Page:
Ideally these island nations should have their own enforcement mechanisms, capable of patrolling their own waters, but comprehensive coverage is probably beyond their means. It seems they all have some basic capabilities. We should complement rather than replace existing capability.  Local forces should be the point of the spear. To this end we can provide training and donate assets including perhaps excess 87 foot Marine Protector class patrol boats. 

Given the huge area, surface units are not enough. Satellites can help. but air surveillance is also required. The increased range of the “J” model C-130s will certainly help, but to provide any degree of persistence we will probably at least need to rotate crews and aircraft out of an advanced base. 

Our efforts should be coordinated with the already significant efforts of our allies Australia, New Zealand, and France, are doing in the area. 

The distances are great. The areas of concern are huge. The Coast Guard, our allies, and the Island nations themselves don’t have enough assets to patrol these waters effectively. In addition to patrol vessels and aircraft we need better Maritime Domain Awareness including use of satellites and artificial intelligence to cue the limited enforcement assets. 

A cooperative multi-national law enforcement intelligence exchange might be the most important addition we could make. 

“The Long Blue Line: Charleston—over 230 years of Coast Guard service and growth in South Carolina!” –MyCG

Coast Guard Base Charleston. The Base is moving from this location to the former Charleston Navy Base

MyCG has another in the Long Blue Line series, The Long Blue Line: Charleston—over 230 years of Coast Guard service and growth in South Carolina!

I have added it to my Heritage Page, but there was an interesting note in the next to last paragraph discussing the recent past and future of Base Charleston,

“In October 2015, the North Charleston cutter base was officially commissioned as Coast Guard Base Charleston with new National Security Cutters Hamilton and James replacing the old Gallatin and Dallas. The recently commissioned National Security Cutter Stone has joined its two sister cutters and future plans see the facility becoming a “super base” supporting two more NSCs, as well as units of the new medium-endurance class of Offshore Patrol Cutters and, possibly, one or two new Polar Security Cutters.” (Emphasis applied–Chuck)

We have begun to see indications of an intent to base icebreakers on the Atlantic side, but I had assumed these would be the Medium Icebreakers (Arctic Security Cutters). This may reflect an anticipation the Coast Guard will have more than three Polar Security Cutters.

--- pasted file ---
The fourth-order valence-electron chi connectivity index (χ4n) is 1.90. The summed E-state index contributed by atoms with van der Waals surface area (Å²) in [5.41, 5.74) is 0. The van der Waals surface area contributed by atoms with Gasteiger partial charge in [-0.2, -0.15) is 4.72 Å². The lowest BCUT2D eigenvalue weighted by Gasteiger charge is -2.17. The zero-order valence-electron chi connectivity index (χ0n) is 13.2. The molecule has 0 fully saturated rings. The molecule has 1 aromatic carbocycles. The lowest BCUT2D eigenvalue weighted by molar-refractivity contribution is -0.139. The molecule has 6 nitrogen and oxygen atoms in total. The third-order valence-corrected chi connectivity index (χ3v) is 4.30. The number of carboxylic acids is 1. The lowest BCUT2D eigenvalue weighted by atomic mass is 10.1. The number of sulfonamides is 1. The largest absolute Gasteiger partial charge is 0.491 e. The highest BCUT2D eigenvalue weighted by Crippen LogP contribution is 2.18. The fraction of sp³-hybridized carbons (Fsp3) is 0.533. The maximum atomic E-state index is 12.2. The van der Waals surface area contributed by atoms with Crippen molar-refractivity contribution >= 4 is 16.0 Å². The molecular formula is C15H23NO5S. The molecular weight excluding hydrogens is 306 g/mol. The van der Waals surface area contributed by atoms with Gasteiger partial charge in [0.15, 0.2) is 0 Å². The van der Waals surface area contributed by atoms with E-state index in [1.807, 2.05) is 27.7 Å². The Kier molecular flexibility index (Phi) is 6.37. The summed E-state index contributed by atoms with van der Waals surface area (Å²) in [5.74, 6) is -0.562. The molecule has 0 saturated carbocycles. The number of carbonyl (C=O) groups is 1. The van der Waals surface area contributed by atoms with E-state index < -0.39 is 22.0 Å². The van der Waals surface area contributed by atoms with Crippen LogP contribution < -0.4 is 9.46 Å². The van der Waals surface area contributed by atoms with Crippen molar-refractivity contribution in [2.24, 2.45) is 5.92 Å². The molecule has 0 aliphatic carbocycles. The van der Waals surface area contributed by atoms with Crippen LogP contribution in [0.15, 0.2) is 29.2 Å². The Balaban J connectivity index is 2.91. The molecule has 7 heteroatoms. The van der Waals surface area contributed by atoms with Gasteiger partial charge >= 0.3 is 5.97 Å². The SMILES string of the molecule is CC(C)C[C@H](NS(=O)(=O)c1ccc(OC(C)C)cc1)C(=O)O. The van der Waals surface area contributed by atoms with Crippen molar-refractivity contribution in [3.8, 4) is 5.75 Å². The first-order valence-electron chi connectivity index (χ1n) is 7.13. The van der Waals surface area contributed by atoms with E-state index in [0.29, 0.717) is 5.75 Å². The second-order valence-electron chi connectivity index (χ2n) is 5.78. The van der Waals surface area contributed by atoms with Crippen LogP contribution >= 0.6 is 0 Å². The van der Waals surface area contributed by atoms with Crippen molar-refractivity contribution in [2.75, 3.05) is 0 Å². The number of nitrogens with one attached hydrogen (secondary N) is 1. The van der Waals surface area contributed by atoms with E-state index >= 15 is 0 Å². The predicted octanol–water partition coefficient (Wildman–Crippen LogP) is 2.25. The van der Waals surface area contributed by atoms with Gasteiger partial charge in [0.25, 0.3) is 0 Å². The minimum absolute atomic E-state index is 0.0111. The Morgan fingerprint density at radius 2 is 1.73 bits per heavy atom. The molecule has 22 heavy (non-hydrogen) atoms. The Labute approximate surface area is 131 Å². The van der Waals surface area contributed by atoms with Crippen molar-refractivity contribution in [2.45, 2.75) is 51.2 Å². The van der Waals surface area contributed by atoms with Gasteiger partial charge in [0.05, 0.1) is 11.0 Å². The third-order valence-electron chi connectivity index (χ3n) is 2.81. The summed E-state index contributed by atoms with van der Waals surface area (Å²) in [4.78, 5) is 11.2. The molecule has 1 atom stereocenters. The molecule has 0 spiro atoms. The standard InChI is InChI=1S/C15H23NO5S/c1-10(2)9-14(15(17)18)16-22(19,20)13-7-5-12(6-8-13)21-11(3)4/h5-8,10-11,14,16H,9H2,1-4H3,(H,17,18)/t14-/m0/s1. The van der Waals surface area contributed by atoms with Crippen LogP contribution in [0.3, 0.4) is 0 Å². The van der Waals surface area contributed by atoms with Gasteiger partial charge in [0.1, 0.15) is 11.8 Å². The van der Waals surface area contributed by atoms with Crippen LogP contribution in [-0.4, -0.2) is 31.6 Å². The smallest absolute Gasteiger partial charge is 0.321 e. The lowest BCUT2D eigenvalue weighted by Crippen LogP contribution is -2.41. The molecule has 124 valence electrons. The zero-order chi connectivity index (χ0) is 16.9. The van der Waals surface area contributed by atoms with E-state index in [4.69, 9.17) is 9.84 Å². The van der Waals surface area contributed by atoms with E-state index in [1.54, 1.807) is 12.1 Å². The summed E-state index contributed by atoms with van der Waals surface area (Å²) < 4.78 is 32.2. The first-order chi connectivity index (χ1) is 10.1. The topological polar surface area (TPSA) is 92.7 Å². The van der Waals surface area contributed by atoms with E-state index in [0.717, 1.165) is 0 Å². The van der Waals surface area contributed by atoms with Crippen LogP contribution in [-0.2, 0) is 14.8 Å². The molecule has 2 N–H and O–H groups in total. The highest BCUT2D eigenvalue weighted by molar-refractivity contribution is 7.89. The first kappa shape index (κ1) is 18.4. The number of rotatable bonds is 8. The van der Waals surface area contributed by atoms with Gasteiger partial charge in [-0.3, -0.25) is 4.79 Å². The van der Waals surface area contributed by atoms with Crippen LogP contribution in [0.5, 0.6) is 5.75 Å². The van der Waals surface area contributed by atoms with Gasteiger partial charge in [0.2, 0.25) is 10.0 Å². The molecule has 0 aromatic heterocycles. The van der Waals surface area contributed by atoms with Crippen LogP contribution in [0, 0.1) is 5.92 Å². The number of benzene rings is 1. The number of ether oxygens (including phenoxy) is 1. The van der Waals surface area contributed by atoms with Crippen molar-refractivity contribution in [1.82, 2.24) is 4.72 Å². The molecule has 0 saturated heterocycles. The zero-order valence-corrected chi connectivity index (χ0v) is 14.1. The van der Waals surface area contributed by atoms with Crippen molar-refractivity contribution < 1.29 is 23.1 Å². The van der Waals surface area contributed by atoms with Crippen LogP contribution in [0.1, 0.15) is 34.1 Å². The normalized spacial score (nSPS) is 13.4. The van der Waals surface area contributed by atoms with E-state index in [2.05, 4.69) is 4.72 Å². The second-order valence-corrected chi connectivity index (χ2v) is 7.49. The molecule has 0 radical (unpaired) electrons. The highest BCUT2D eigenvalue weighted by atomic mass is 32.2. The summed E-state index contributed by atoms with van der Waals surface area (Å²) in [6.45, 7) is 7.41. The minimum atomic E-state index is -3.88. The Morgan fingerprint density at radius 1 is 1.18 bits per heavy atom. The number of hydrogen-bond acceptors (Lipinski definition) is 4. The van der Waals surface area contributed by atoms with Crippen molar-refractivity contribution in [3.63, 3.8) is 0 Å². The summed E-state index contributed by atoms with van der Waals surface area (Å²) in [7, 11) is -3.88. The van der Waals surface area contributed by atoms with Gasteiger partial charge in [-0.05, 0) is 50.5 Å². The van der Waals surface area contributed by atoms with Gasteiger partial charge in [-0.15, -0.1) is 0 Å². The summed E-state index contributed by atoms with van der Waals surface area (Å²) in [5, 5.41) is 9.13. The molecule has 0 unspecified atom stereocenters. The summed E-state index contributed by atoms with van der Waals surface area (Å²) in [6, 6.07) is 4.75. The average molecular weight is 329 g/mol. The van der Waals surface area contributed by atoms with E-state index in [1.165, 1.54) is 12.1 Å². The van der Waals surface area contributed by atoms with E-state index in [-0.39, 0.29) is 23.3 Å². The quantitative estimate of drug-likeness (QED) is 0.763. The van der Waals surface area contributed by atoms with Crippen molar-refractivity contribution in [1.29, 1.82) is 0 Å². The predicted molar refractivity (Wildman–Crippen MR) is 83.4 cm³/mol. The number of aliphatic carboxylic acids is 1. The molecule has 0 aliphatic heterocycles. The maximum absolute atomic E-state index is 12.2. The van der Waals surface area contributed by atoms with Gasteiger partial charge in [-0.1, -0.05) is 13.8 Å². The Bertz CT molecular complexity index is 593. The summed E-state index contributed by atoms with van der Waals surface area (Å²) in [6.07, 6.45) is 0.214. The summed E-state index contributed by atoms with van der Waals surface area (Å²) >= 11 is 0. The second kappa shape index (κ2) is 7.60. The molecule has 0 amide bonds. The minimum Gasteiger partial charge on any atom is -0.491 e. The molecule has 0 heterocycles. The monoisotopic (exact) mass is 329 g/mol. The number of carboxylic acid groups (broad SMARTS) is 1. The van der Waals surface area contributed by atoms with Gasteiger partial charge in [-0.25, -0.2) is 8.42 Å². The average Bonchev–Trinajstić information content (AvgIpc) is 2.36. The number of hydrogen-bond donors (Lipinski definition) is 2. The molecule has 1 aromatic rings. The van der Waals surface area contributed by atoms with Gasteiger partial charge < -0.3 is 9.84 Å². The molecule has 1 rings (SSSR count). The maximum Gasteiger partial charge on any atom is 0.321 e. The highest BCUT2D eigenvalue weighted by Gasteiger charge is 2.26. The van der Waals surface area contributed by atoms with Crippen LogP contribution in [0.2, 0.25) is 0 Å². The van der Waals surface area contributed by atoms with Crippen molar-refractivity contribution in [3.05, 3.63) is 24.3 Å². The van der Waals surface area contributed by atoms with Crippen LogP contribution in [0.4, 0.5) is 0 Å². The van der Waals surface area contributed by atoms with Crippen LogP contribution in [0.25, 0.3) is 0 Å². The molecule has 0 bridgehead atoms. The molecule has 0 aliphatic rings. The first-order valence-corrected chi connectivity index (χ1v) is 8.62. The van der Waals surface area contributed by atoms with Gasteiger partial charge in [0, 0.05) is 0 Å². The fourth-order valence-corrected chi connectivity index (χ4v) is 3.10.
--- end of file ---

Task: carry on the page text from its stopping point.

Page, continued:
When you realize that, in relationship to the Eastern Pacific Drug Transit Zone, Charleston is about 1,000 nautical miles closer than San Diego and about 1,400 nautical miles closer than Alameda, you can understand why the Coast Guard decided to base five Bertholf class NSCs there. Its why 4th Fleet, which is responsible for all of South America is an Atlantic Fleet Command.  Add to that the lower cost of living and it makes a lot of sense.

The U.S. Coast Guard Cutter James arrives at its new homeport of Charleston, S.C. Aug. 28, 2015. (U.S. Coast Guard photo by Petty Officer 1st Class Melissa Leake)

“U.S. Coast Guard Continues to Expand Presence in the Western Pacific” –USNI

August 26, JS OUMI conducted joint training with USCGC Munro in the East China Sea.

The US Naval Institute’s News Service reports on recent Coast Guard activity in the Western Pacific, apparently based primarily on a conversation with Vice Admiral Michael McAllister, Commander Pacific Area and Commander, Coast Guard Defense Force West.

They talk primarily about USCGC Munro’s operations with Japanese and Philippine forces. These included first time underway logistics support provided by the Japanese Maritime Self Defense Force, but there was more. They also discussed cooperation with the China Coast, but the Pacific Area Commander made one particular statement that may portend a new base in the Western Pacific,

“McAllister also provided an update on Coast Guard operations in the Pacific Islands since the July commissioning in Guam of Coast Guard Fast Response Cutters Myrtle Hazard (WPC 1139), Oliver Henry (WPC 1140) and Frederick Hatch (WPC 1143), and the re-designation of Coast Guard Sector Guam to Coast Guard Forces Micronesia Sector Guam.” (emphasis applied–Chuck)

There would not seem to be a reason to apply the designation “Coast Guard Forces Micronesia Sector Guam” unless there were Coast Guard forces in Micronesia somewhere beside Guam. Right now there are none that I am aware of.

I hope to publish something soon to discuss there those forces might be based.